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Even with the most expensive camera, you won't be able to maximize its abilities if you don't know how to adjust its settings. For this reason, we're going to discuss real estate photography camera settings to make the most out of your equipment and capture stunning images that can sell properties.
Real estate properties have different sizes, layouts, and features, so there's no one-size-fits-all approach. However, a good starting point would be adjusting the aperture, shutter speed, and ISO depending on the available light.
Aside from that, you need to choose the appropriate shooting mode, white balance, focus, metering mode, as well as file type and size.
Listings with images sell 50% faster than others, so it's important that you know the camera settings to take professional photos. Besides exposure, the first thing you need to set is the file type. Avoid changing it as you shoot so that you can have a consistent image quality.
Similar to other kinds of photography, it's best to use RAW because it doesn't compress any data, retaining all information for you to edit. However, RAW files are greater in size, so JPEG is a good alternative if you want to save up space.
There are different kinds of shooting or exposure modes, and using the right one depends on the level of control you want.
Setting the aperture is where things can get a bit tricky as this determines how much light can reach the camera sensor. Remember, you need a wider opening or a smaller f-stop to achieve brighter photos.
Even though lenses normally are sharpest around the aperture range's midpoint, there are varying shooting conditions in real estate, so you need different ways to adjust aperture settings.
You need to balance sharpness and light sensitivity while keeping the ISO range between 100 to 400 to get sharp and clear photos. However, increasing the ISO may result in image noise and grain.
Nevertheless, you can try different ISO settings to determine how far you can go without reducing image quality.
For example, raise the ISO to 320 when using a wide-angle lens with a fast shutter speed and flash. If you're shooting in a dark area with no additional light, you can boost the ISO to 400.
The shutter speed dictates how long a lens stays open to allow light to hit the camera sensor. Thus, the value greatly depends on the available lighting in a space. You can typically set the shutter speed after applying the necessary values for aperture and ISO.
When selecting white balance, it's essential that you pick the one closest to what your eyes can see through the viewfinder. Generally, you can use Auto white balance for real estate photography because it can choose the appropriate color temperature in various types of light.
However, you don't have to spend too much time changing the white balance, as you can easily fix this aspect in Lightroom.
You can use both manual focus and autofocus when photographing real estate. Sometimes, it's just a matter of what works well in your situation or which one you're most comfortable using.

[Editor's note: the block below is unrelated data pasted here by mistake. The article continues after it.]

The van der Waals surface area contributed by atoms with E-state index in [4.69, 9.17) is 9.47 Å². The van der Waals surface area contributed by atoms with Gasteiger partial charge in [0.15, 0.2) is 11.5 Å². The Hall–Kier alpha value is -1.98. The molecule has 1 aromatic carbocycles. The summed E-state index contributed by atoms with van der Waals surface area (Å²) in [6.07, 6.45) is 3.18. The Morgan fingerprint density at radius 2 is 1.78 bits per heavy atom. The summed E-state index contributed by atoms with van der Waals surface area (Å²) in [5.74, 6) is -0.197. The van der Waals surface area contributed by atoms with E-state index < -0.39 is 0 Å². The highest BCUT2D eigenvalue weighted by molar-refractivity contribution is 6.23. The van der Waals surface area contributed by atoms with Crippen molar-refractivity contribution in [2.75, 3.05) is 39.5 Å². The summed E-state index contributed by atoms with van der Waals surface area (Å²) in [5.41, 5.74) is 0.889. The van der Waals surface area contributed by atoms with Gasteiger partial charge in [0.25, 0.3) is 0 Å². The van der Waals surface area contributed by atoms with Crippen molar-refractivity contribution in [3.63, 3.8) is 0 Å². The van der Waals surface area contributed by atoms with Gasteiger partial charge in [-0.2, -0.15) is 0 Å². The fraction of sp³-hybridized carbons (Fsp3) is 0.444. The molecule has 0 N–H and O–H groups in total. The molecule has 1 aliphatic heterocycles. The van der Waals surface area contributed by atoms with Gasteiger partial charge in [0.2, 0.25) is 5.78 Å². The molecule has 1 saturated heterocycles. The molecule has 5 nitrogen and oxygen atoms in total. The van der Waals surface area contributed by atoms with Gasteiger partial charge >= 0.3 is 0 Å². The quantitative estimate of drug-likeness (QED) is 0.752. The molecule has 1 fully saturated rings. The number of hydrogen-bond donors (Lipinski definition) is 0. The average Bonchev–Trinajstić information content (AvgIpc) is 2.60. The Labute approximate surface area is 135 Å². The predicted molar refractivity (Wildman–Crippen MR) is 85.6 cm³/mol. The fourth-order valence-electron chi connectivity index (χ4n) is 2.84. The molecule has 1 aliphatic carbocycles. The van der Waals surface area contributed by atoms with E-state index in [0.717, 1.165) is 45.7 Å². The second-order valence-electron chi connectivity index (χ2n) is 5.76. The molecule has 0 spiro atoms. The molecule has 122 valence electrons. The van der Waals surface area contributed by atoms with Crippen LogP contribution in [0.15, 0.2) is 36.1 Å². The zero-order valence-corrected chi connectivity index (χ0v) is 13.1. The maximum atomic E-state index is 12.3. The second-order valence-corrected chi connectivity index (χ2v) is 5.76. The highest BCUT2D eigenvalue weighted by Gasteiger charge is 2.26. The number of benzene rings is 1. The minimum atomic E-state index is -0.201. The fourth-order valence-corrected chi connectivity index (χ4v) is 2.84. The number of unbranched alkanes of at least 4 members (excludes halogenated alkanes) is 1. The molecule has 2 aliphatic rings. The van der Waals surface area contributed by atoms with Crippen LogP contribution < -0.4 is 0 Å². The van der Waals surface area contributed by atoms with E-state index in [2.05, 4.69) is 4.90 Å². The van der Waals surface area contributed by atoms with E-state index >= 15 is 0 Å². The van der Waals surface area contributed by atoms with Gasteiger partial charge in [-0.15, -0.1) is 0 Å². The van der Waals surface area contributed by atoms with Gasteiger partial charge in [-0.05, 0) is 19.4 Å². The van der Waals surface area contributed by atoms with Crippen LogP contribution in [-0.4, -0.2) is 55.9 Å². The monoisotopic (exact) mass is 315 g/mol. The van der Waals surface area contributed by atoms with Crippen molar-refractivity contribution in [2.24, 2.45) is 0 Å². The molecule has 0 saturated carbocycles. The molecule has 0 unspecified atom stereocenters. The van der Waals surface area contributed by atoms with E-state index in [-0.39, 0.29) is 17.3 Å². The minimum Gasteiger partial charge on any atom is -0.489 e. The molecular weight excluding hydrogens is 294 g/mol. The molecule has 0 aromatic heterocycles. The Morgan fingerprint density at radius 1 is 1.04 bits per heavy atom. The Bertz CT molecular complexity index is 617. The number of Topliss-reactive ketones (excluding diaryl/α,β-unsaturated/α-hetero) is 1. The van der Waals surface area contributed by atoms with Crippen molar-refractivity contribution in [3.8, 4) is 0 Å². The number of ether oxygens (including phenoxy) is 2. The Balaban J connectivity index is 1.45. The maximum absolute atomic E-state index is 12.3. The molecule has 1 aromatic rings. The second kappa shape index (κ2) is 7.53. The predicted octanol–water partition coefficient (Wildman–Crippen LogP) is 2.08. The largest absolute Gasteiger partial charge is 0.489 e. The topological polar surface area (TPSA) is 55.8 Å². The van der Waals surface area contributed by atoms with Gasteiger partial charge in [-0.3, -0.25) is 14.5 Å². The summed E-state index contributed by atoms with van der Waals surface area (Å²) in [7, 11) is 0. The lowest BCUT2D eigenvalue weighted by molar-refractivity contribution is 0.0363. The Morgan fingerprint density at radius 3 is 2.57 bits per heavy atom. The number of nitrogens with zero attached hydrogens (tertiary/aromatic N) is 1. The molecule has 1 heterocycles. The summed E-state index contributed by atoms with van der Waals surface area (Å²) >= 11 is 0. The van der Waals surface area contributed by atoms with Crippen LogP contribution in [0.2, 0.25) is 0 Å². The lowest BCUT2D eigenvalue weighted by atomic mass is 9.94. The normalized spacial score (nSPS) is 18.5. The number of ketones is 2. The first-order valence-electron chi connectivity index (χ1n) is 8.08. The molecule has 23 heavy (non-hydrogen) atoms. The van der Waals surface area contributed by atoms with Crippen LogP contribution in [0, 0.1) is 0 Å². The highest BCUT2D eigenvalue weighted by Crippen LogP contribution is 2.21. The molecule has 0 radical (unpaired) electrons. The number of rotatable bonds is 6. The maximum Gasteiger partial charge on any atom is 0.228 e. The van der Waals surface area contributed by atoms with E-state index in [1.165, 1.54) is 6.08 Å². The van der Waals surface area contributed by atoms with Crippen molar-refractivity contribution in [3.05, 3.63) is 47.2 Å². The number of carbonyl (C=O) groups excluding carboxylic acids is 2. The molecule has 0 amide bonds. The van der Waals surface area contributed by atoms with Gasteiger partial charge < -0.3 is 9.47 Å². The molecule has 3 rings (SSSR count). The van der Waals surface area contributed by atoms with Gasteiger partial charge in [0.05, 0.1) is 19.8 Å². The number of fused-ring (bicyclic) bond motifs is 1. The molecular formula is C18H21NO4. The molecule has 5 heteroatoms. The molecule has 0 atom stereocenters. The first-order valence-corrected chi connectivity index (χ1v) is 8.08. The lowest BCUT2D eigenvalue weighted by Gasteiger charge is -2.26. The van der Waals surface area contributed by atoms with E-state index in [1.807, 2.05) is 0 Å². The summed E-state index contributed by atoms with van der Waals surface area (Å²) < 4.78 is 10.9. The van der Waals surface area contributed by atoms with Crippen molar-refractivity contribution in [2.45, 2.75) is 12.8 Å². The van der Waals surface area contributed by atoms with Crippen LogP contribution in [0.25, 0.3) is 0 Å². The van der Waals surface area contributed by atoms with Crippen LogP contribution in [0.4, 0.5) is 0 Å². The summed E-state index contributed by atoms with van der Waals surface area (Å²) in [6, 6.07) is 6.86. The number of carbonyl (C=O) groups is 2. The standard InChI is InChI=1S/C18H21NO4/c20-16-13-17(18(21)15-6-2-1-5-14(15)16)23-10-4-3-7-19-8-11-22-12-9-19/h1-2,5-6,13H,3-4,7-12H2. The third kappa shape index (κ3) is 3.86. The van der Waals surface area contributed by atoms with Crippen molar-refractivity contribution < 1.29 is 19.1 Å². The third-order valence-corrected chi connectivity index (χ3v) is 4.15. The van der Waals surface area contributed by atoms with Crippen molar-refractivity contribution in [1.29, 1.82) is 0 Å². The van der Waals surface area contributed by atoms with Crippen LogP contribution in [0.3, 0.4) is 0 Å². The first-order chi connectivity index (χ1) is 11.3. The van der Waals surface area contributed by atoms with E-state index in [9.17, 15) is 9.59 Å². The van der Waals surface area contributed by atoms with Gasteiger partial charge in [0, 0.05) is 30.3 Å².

For instance, manual focus is ideal should you want more control when determining the sharpest focus. If you need help focusing, it's ideal to shift to autofocus. However, the broad perspective of real estate shots can even confuse autofocus systems where to focus.
If you're going to use autofocus, set the camera into Single-Shot AF, which enables you to choose a focus point while the camera finds the contrast in the single focus point. In effect, you can lock the focus even if you half-press the shutter button.
The metering mode indicates how your camera determines the exposure. There is no universal setting for the metering mode, as this depends on your style or the type of space. However, the best one should help you correct exposure and highlight details.
Using a flash is not all about attaching a unit to a camera; you also need to adjust the camera settings. With the correct settings, a flash can further illuminate a scene and take high-quality real estate photos.
Ideally, image file sizes should be between 3 to 10 MB because they are usually suitable for portals. Some listing websites may reject larger file types and sizes, so make sure to verify this with the portal or client.
About 48% of real estate firms think technological changes are among the biggest challenges they need to face. Hence, it's your job as a real estate photographer to assist them in the aspect of visuals.
Now, it's time to combine the different camera settings and apply them in typical real estate photography situations. Note that the following samples don't apply to all cases, so use these as a guide when experimenting.
When shooting interiors with natural or external lights, these settings can serve as your starting point.
For darker rooms or spaces with a wide dynamic range, these camera settings can help you take well-exposed pictures with sharp details.
Additionally, set the camera to continuous shooting mode if you'll be taking bracketed images.
Photographing daytime exteriors means facing either bright sun or overcast light, so the following camera settings are a good place to start.
When shooting outdoors at night, you may find it difficult to focus and get clearer details.
Knowing which camera settings to apply in real estate photography significantly affects the overall quality of your images. It can be intimidating at first, yet you can overcome this with patience and practice, and the effort will be worth it.